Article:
WASHINGTON-The 27-year-old Bangladeshi immigrant accused of carrying out an attempted bombing in New York made a taunting Facebook post directed at President Donald Trump before the attack, according to a criminal complaint unsealed Tuesday.
"Trump you failed to protect your nation," Akayed Ullah wrote Monday on the social media site before allegedly carrying out the terrorist attack.
Ullah, who lives in Brooklyn, most seriously harmed himself when he set off what authorities have described as a pipe bomb-like improvised explosive device in a heavily-trafficked subway underground walkway during the morning rush hour. He was quickly sent to nearby Bellevue Hospital for treatment. At least three pedestrians took themselves to local hospital for treatment of minor wounds.
He was read and waived his Miranda Rights, or the right to remain silent, verbally and in writing when interviewed by police, later saying he was inspired by Daesh to carry out the botched attack, the complaint said.
"I did it for the Islamic State," Ullah allegedly told investigators. According to the complaint, he built the metal screw-filled pipe bomb one week before carrying out the attack. It was attached to his body using zip ties, and used a nine-volt battery and a Christmas tree lightbulb.
It ultimately was not powerful enough to turn the pipe and the metal screws it contained into deadly shrapnel.
During a search of his Brooklyn apartment investigators recovered a passport with a handwritten note reading: "O America, die in your rage", as well metal pipes, screws similar to those found at the explosion site, and wires, the complaint said.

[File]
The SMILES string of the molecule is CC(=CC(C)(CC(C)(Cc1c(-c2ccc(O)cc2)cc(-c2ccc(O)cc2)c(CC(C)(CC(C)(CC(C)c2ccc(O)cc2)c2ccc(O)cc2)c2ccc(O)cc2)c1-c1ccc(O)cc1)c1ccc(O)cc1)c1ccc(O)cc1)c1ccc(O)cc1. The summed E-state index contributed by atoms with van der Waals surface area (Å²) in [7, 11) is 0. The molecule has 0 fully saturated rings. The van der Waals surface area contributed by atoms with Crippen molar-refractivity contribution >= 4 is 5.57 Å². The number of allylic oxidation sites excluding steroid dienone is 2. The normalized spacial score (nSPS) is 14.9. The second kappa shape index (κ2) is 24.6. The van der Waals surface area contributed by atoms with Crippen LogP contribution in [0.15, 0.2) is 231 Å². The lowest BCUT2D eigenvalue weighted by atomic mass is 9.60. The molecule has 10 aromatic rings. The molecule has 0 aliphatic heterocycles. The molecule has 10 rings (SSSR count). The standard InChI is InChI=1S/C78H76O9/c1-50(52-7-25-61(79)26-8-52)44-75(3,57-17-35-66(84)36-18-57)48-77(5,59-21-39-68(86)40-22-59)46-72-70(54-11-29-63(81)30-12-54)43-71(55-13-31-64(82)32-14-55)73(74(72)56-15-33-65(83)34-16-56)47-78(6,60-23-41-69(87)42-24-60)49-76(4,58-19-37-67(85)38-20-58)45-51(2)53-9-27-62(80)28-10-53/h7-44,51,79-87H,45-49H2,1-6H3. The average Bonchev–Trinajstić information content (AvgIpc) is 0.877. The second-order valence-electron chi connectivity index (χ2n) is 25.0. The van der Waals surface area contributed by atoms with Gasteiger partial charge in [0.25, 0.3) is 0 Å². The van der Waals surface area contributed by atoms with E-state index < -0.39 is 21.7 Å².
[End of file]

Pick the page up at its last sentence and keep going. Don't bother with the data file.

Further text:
He now faces five federal charges including providing material support to Daesh, and use of a weapon of mass destruction. He is scheduled to appear in court later Tuesday but it is unclear if he is healthy enough to make the trip.
Ullah's family said they are "outraged" by the police response following the attack.
"We are heartbroken by the violence that was targeted at our city today, and by the allegations being made against a member of our family," the family said in a statement read late Monday by Albert Fox Cahn, the legal director of the Council of American-Islamic Relations-New York.
"But we are also outraged by the behavior of the law enforcement officials who have held children as small as 4 years old out in the cold and who pulled a teenager out of high school classes to interrogate him without a lawyer, without his parents," the family added. "These are not the sorts of actions we expect from our justice system, and we have every confidence that our justice system will find the truth behind this attack, and that we will, in the end, be able to learn what occurred today."
It is not clear if the statement is referring to children who are part of the family, or other non-family members.
President Donald Trump cited the attack to push his immigration initiatives aimed at tightening restrictions for those seeking U.S. entry, particularly individuals from Muslim-majority countries.
"America must fix its lax immigration system, which allows far too many dangerous, inadequately vetted people to access our country," he said in a statement issued hours after the attack.
"My Executive action to restrict the entry of certain nationals from eight countries, which the Supreme Court recently allowed to take effect, is just one step forward in securing our immigration system."
Ullah is from Bangladesh -- a country not on Trump's travel ban, but the president has sought a separate end to so-called "chain migration", or U.S. entry based on extended familial relations.
Saying Ullah used the program to enter the U.S., Trump called it "incompatible with national security" and urged lawmakers to bring it to an end on Monday.
Francis Cissna, Trump's immigration services director, took aim at the program as well as the visa lottery program, saying Ullah's uncle came to the U.S. from Bangladesh under the lottery before sponsoring his nephew as an extended family member.
The suspect in yesterday's bombing came in under the most extreme, remote possible family-based connection that you can have under current U.S. immigration law, Cissna told reporters at the White House.
Random lotteries, extended family connections, that's not the way to run our immigration system," he added.
Source: Anadolu Agency